Both church and community have created a support system for the women. There are fundraisers to help them with their financial needs. Social media groups provide updates. A local Italian restaurant brings Espinal a weekly meal, and Meal Train sign-ups are available to provide food.

“The people of the faith groups that have taken these women in are somehow realizing that through their faith, they have a responsibility to do something, and they’ve risked housing someone. It’s not easy to house someone,” says Ruben Herrera of the Columbus Sanctuary Collective.

From virtual house arrest, Espinal and Vargas also continue to speak  out to the community and public officials. They are grateful for the support they have received, but want to be at home with their families.

“The purpose of sanctuary is not just to house someone inside,” said Herrera. “It’s to get them back out. So we still have to go through the legal system to get them out.”

”The reason we’ve left our countries behind and come here to learn this new culture and place is to protect our families, because here I’ve always felt safe and my children, thanks to God, have been safe as well.“

The legal options are few. When Espinal’s son turned 21, he filed a petition for his mother. Supporters also hope that Espinal might be granted a stay of removal so that she can live at home while her legal issues are resolved.

Immigration reform is the obvious ultimate step. But until then, what? “Right now there’s deportation and so sanctuary is one of those things that we do until we can actually have a conversation about what reform means,” said Herrera.

Vargas believes that she was left without options, either to leave Honduras through a stable legal channel or to repair her situation when she came to the United States.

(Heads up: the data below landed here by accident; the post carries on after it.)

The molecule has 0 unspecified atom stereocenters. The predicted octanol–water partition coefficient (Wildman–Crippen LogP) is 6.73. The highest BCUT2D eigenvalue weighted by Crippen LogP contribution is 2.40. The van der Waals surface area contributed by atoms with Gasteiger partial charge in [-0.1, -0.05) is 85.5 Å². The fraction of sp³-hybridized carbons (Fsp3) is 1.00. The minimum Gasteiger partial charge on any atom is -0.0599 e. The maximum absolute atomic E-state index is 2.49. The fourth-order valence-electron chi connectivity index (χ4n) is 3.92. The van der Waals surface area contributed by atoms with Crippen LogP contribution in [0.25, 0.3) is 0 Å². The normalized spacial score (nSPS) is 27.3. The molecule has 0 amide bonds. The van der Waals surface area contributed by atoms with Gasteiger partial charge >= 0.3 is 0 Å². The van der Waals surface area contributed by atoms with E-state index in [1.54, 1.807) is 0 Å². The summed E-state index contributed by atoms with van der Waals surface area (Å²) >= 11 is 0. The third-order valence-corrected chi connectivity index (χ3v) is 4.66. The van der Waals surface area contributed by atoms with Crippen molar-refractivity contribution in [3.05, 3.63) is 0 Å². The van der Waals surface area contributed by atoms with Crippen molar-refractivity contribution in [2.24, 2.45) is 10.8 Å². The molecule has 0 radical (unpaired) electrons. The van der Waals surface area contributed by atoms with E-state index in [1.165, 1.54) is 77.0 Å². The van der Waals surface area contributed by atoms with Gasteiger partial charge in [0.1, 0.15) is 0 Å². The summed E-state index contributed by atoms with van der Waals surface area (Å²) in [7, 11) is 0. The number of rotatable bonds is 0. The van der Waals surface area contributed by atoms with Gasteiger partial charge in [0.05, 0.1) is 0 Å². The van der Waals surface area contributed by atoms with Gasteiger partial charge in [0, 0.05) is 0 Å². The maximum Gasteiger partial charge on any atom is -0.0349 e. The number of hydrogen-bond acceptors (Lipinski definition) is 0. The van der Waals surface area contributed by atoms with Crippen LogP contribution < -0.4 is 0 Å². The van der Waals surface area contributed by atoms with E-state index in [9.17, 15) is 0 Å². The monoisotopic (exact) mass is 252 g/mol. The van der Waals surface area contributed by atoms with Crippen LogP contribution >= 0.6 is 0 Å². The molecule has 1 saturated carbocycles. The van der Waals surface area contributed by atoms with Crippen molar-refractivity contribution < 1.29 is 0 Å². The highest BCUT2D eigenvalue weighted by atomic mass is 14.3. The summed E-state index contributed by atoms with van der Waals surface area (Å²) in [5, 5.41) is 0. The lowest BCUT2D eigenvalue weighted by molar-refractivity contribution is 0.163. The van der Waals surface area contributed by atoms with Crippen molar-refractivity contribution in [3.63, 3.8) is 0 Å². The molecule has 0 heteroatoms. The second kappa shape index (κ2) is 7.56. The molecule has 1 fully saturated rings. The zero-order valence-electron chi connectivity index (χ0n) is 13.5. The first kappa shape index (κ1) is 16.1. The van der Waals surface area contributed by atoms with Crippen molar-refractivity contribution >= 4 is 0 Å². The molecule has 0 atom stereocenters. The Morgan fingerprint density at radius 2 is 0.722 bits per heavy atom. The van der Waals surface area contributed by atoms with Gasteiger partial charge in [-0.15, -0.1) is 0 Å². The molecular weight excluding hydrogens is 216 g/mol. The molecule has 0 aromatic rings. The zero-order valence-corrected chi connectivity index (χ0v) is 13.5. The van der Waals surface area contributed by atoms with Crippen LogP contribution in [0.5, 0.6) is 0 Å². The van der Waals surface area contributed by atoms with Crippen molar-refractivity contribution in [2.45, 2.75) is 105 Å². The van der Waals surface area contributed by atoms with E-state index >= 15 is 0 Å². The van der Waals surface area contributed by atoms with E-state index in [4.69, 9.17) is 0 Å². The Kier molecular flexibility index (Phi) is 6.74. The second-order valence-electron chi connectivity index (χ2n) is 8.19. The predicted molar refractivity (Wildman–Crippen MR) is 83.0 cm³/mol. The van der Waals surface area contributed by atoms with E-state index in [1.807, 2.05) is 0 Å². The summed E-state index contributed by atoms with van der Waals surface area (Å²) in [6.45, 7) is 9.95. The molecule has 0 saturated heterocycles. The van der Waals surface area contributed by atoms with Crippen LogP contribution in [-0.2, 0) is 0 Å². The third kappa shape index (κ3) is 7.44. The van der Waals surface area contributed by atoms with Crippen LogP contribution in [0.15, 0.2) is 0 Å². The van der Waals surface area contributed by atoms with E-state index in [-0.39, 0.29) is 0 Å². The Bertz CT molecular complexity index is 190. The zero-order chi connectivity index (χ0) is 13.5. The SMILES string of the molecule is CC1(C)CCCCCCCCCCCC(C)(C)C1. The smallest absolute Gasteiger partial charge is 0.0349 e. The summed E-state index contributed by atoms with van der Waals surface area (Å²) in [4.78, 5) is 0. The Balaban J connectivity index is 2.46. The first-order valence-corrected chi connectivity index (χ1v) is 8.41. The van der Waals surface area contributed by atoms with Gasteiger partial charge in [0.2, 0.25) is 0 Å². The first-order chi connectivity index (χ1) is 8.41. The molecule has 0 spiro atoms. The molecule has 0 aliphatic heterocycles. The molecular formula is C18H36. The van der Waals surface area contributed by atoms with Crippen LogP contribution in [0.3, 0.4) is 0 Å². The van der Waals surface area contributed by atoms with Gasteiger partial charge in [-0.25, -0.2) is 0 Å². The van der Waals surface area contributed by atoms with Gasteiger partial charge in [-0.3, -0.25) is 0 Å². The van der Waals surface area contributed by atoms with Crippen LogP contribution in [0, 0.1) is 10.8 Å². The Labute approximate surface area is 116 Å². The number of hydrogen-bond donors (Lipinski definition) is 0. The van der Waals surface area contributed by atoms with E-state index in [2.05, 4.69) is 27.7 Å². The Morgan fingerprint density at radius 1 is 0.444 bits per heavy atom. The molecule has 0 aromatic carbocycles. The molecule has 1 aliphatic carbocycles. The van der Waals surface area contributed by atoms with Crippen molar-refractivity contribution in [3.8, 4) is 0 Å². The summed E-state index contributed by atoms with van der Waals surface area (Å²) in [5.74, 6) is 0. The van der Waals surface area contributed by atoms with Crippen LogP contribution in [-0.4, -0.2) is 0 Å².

“Many of us have come to work, so…how can we come and be allowed to be with our families and work in a way that’s through the system?” Vargas asks. “It’s just not possible right now for many people from my country, but also from Latin America.”

Herrera became active in immigrant justice when he stopped by at a Red Cross office, after a multi-apartment fire near Georgesville Road had killed and displaced several Hispanic immigrants. He expected they would need translation and language services.

“They were asking for clergy. I realized then that people in tragedies, specifically immigrants or Latino-Hispanic people, that you go back to your faith.”

After being tragically let down by the system, Espinal and Vargas have solidified their faith in something greater. Espinal trusts God will allow her to see her daughter graduate from high school.

“We’re all human beings and we have families too,” says Espinal. “The reason we’ve left our countries behind and come here to learn this new culture and place is to protect our families because here I’ve always felt safe and my children, thanks to God, have been safe as well.”